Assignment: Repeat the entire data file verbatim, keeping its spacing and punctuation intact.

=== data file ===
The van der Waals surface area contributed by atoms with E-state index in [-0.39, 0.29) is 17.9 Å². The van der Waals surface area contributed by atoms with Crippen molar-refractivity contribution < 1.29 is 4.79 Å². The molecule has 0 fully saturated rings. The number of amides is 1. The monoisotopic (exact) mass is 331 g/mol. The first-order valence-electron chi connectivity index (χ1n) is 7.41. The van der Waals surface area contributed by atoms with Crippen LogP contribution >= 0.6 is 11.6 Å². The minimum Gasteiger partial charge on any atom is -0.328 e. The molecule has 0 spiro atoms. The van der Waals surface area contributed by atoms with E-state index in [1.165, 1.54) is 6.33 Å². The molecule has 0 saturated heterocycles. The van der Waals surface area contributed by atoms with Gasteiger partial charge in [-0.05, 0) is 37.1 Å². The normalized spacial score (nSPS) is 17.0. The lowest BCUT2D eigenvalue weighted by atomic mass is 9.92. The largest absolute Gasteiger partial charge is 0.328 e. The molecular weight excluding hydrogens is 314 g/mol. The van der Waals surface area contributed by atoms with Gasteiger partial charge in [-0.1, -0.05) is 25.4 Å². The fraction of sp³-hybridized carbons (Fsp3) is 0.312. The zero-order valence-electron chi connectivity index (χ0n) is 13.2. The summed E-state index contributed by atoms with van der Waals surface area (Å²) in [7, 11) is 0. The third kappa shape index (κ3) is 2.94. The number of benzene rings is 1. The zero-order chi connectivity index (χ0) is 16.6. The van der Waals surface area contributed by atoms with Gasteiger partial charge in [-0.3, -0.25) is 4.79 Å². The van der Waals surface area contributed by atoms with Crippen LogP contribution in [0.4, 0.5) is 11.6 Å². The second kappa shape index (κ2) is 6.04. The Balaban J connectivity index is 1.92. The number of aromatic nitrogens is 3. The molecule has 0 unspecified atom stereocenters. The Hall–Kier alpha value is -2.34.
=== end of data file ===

The van der Waals surface area contributed by atoms with E-state index in [-0.39, 0.29) is 17.9 Å². The van der Waals surface area contributed by atoms with Crippen molar-refractivity contribution < 1.29 is 4.79 Å². The molecule has 0 fully saturated rings. The number of amides is 1. The monoisotopic (exact) mass is 331 g/mol. The first-order valence-electron chi connectivity index (χ1n) is 7.41. The van der Waals surface area contributed by atoms with Crippen LogP contribution >= 0.6 is 11.6 Å². The minimum Gasteiger partial charge on any atom is -0.328 e. The molecule has 0 spiro atoms. The van der Waals surface area contributed by atoms with E-state index in [1.165, 1.54) is 6.33 Å². The molecule has 0 saturated heterocycles. The van der Waals surface area contributed by atoms with Gasteiger partial charge in [-0.05, 0) is 37.1 Å². The normalized spacial score (nSPS) is 17.0. The lowest BCUT2D eigenvalue weighted by atomic mass is 9.92. The largest absolute Gasteiger partial charge is 0.328 e. The molecular weight excluding hydrogens is 314 g/mol. The van der Waals surface area contributed by atoms with Gasteiger partial charge in [-0.1, -0.05) is 25.4 Å². The fraction of sp³-hybridized carbons (Fsp3) is 0.312. The zero-order valence-electron chi connectivity index (χ0n) is 13.2. The summed E-state index contributed by atoms with van der Waals surface area (Å²) in [7, 11) is 0. The third kappa shape index (κ3) is 2.94. The number of benzene rings is 1. The zero-order chi connectivity index (χ0) is 16.6. The van der Waals surface area contributed by atoms with Gasteiger partial charge in [-0.3, -0.25) is 4.79 Å². The van der Waals surface area contributed by atoms with Crippen LogP contribution in [0.4, 0.5) is 11.6 Å². The second kappa shape index (κ2) is 6.04. The Balaban J connectivity index is 1.92. The number of aromatic nitrogens is 3. The molecule has 0 unspecified atom stereocenters. The Hall–Kier alpha value is -2.34.